And so they’re adopting a position of “displeasure” and “concern” about Moore’s fast-and-loose portrayal, wondering if such an incendiary film might not play into the hands of our enemies. They appeal to our need for “unity” and refer again and again to the perpetual war for perpetual peace. My take? Terrorism did not begin on 9/11/01, either in terms of this country or the world. Throughout our nation’s history, terrorists of every stripe — and this includes socialist and labor leaders who were labeled as such by the powers that be — have been advancing their visions of a more just world, and of course some have been more appealing than others. I, for one, have no desire to live in an Islamic theocracy, for example, but my loathing is just as strong for the Christian variety being sold here as “compassionate conservatism.”
For well over a hundred years, we’ve seen bombings, assassinations, kidnappings, instability, and fear. We’ve had to live with talk of “things falling apart” and division winning out over social control. From talk of crime in the streets to a pervasive lawlessness, I can’t remember a time when a measured calm ruled the land, and I wasn’t even alive to remember the blood soaked streets of the Gilded Age. Remember, President McKinley was shot by an anarchist — a terrorist who spreads fear in order to create the sort of chaos that will bring down organized society — and that was back in 1901! The weapons and methods may have changed, but the drive to bring down the powerful has always been with us. But the media, in cooperation with the administration, would have us believe this is a recent phenomenon that only now are we able to confront. Translation? In real terms, we are no more likely to be killed by a terrorist attack today than we were at the turn of the century. A case could even be made that we are at less risk now.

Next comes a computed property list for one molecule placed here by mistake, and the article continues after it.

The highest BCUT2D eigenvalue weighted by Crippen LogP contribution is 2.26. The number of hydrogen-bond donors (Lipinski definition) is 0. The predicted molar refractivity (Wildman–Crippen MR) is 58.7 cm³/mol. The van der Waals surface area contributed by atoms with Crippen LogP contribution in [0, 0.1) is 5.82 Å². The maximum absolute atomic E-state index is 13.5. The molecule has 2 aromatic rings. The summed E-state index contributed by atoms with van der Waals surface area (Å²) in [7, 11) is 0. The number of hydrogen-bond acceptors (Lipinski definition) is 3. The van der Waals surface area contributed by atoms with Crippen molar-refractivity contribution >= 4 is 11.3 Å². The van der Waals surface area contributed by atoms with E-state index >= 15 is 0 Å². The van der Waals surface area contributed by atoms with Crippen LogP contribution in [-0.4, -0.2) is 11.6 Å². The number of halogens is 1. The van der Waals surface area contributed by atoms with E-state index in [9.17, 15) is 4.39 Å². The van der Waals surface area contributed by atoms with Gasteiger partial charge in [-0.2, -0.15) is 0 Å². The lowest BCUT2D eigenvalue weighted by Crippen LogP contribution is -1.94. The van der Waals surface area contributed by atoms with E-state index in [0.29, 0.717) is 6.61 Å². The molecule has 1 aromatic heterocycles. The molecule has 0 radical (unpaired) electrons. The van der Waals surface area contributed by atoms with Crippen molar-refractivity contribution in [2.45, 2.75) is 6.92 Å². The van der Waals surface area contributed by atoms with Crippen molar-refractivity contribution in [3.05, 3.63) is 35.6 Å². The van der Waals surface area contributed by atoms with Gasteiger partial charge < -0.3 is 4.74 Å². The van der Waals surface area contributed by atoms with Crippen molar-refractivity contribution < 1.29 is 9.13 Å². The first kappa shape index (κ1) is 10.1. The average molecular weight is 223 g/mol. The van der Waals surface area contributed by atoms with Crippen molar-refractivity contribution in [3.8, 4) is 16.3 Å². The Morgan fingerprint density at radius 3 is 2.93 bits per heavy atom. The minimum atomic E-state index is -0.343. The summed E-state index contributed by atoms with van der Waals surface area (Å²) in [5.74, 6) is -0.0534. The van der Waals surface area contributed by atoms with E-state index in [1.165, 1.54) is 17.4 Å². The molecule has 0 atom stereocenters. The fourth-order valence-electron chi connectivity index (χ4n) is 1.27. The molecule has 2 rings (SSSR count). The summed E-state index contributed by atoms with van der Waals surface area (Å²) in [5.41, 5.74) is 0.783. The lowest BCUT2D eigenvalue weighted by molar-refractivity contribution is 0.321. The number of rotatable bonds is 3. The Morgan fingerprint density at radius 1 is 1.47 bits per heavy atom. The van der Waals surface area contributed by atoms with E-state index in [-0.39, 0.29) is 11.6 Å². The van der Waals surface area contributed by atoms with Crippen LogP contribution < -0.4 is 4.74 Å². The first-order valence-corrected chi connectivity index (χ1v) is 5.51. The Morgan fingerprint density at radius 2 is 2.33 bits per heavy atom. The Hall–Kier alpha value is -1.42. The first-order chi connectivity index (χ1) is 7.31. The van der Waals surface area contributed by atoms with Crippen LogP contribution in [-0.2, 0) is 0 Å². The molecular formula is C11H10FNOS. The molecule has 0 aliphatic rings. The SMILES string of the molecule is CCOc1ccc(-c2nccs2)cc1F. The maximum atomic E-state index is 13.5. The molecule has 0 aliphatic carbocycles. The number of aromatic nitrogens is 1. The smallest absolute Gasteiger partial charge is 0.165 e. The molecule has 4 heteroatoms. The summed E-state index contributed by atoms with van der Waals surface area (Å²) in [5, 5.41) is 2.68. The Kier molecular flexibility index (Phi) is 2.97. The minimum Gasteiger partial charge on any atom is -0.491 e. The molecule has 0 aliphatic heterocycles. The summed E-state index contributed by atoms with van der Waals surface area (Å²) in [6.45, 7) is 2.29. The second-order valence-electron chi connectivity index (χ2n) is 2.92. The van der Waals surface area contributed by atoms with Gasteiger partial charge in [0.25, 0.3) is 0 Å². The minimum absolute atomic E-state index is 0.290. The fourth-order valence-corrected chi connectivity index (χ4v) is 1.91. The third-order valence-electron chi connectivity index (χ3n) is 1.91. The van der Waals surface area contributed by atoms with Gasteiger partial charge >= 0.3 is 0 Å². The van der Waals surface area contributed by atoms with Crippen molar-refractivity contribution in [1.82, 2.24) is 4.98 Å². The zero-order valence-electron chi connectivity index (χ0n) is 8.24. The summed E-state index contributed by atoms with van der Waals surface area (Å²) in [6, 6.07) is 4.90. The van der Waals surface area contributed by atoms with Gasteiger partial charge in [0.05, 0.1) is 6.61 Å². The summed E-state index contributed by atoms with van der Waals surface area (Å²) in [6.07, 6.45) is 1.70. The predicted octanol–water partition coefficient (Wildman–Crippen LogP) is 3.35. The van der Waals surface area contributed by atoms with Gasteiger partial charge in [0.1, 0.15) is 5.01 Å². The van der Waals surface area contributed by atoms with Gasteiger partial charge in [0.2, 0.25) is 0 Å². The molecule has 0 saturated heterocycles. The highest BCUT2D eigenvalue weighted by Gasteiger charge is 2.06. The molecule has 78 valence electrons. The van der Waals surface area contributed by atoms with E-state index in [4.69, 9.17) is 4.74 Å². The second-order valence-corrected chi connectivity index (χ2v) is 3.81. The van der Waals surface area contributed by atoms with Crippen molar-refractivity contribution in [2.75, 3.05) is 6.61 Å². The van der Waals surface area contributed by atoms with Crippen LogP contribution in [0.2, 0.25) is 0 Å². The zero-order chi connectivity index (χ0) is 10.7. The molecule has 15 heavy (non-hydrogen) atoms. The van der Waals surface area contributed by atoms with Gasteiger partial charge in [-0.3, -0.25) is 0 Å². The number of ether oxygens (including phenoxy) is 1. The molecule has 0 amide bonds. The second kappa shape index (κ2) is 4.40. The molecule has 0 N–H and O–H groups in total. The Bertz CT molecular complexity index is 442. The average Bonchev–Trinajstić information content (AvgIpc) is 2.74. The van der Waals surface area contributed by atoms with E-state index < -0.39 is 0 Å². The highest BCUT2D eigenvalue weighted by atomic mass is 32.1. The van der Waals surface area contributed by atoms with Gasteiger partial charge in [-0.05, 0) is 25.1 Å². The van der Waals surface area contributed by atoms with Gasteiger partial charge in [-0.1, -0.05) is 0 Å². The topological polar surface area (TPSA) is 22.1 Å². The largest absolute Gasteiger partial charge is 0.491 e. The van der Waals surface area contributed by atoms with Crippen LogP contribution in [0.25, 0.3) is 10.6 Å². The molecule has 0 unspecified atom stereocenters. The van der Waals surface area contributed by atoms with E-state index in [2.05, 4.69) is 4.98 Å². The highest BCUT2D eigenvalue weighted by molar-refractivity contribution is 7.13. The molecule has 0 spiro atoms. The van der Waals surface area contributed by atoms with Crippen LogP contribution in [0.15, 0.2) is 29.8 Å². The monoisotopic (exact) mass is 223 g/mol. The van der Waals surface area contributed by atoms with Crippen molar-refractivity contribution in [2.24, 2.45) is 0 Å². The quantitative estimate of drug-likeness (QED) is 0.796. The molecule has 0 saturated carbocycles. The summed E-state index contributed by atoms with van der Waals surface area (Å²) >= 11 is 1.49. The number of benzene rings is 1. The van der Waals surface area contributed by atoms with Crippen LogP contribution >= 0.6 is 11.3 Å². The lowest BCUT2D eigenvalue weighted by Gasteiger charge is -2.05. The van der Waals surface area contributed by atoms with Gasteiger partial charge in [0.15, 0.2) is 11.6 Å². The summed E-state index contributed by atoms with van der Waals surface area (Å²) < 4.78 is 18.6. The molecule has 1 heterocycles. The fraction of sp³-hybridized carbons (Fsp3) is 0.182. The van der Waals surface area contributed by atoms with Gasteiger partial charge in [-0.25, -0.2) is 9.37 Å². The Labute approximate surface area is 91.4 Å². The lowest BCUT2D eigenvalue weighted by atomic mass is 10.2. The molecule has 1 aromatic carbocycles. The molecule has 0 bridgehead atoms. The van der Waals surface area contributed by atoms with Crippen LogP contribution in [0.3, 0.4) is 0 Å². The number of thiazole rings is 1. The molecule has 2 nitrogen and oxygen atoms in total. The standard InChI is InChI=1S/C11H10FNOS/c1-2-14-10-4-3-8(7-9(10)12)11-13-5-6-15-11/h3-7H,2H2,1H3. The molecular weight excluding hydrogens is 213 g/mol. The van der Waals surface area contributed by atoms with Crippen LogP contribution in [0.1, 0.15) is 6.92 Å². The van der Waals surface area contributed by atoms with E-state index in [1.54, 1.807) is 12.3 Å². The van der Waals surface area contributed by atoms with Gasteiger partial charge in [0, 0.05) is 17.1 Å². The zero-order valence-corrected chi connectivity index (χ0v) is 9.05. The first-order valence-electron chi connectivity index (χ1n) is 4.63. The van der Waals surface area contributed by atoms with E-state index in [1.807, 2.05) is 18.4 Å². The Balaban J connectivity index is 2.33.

So when the American media — not Right or Left, simply profit-driven, which makes them above partisan ideology – tells you that Moore’s lies threatens to tear us apart, remember their actions in the years leading up to the film’s release. Remember how they’ve played along in Bush’s calculated campaign of self-deprecation to re-imagine a wealthy, East Coast Yale grad with an affinity for butchered syntax and whose father was director of the CIA, Ambassador to China, Vice President for eight years and President for four as “one of us” and the sort of “plain speaker” we need in these unprecedented times of good and evil. Remember how they refuse to show us the real horrors of war (bodies, coffins, limbs, shattered lives), and yet castigate Moore for his “manipulative” imagery showing exactly that. Remember the absence of tough questions, basic follow-up inquiries, and the aw-shucks acceptance of the unprecedented infrequency of presidential press conferences. Remember the fawning, the boot-licking, the ass-kissing, and the self-congratulation. And then pause, gather yourself, and focus on the assault leveled against Mr. Moore. And so it is that when the media watchdogs cease their barking, they have become servants of power. Without this important guardian, we have nothing left to protect us. And our servitude is but a foregone conclusion.